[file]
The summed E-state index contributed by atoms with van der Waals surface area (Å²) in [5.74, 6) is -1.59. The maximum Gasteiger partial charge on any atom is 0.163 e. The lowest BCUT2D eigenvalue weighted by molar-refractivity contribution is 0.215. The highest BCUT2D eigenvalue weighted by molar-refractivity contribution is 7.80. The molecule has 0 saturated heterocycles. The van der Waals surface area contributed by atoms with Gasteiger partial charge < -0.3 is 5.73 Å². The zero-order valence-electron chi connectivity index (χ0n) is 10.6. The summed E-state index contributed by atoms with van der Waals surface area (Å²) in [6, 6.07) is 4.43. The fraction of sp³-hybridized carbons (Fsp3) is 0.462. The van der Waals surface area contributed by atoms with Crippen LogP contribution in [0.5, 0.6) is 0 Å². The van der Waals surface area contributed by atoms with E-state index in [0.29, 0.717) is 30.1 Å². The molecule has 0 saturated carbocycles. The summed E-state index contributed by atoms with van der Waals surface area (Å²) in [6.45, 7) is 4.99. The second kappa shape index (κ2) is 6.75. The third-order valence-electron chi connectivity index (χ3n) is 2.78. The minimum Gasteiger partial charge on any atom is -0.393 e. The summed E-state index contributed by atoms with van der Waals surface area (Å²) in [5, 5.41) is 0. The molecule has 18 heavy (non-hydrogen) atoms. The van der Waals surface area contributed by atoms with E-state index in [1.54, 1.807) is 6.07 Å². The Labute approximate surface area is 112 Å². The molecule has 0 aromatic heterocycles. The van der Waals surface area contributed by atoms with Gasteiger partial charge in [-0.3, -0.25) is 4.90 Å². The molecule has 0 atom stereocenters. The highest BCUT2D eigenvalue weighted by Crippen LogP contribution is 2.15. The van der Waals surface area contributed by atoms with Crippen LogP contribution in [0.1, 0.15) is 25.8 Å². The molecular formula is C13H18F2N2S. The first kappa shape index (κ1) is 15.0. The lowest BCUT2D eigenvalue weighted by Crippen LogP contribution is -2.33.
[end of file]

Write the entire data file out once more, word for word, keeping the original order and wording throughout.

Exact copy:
The summed E-state index contributed by atoms with van der Waals surface area (Å²) in [5.74, 6) is -1.59. The maximum Gasteiger partial charge on any atom is 0.163 e. The lowest BCUT2D eigenvalue weighted by molar-refractivity contribution is 0.215. The highest BCUT2D eigenvalue weighted by molar-refractivity contribution is 7.80. The molecule has 0 saturated heterocycles. The van der Waals surface area contributed by atoms with Gasteiger partial charge < -0.3 is 5.73 Å². The zero-order valence-electron chi connectivity index (χ0n) is 10.6. The summed E-state index contributed by atoms with van der Waals surface area (Å²) in [6, 6.07) is 4.43. The fraction of sp³-hybridized carbons (Fsp3) is 0.462. The van der Waals surface area contributed by atoms with Crippen LogP contribution in [0.5, 0.6) is 0 Å². The van der Waals surface area contributed by atoms with E-state index in [0.29, 0.717) is 30.1 Å². The molecule has 0 saturated carbocycles. The summed E-state index contributed by atoms with van der Waals surface area (Å²) in [6.45, 7) is 4.99. The second kappa shape index (κ2) is 6.75. The third-order valence-electron chi connectivity index (χ3n) is 2.78. The minimum Gasteiger partial charge on any atom is -0.393 e. The summed E-state index contributed by atoms with van der Waals surface area (Å²) in [5, 5.41) is 0. The molecule has 18 heavy (non-hydrogen) atoms. The van der Waals surface area contributed by atoms with E-state index in [1.54, 1.807) is 6.07 Å². The Labute approximate surface area is 112 Å². The molecule has 0 aromatic heterocycles. The van der Waals surface area contributed by atoms with Gasteiger partial charge in [-0.3, -0.25) is 4.90 Å². The molecule has 0 atom stereocenters. The highest BCUT2D eigenvalue weighted by Crippen LogP contribution is 2.15. The van der Waals surface area contributed by atoms with Crippen LogP contribution in [0.1, 0.15) is 25.8 Å². The molecular formula is C13H18F2N2S. The first kappa shape index (κ1) is 15.0. The lowest BCUT2D eigenvalue weighted by Crippen LogP contribution is -2.33.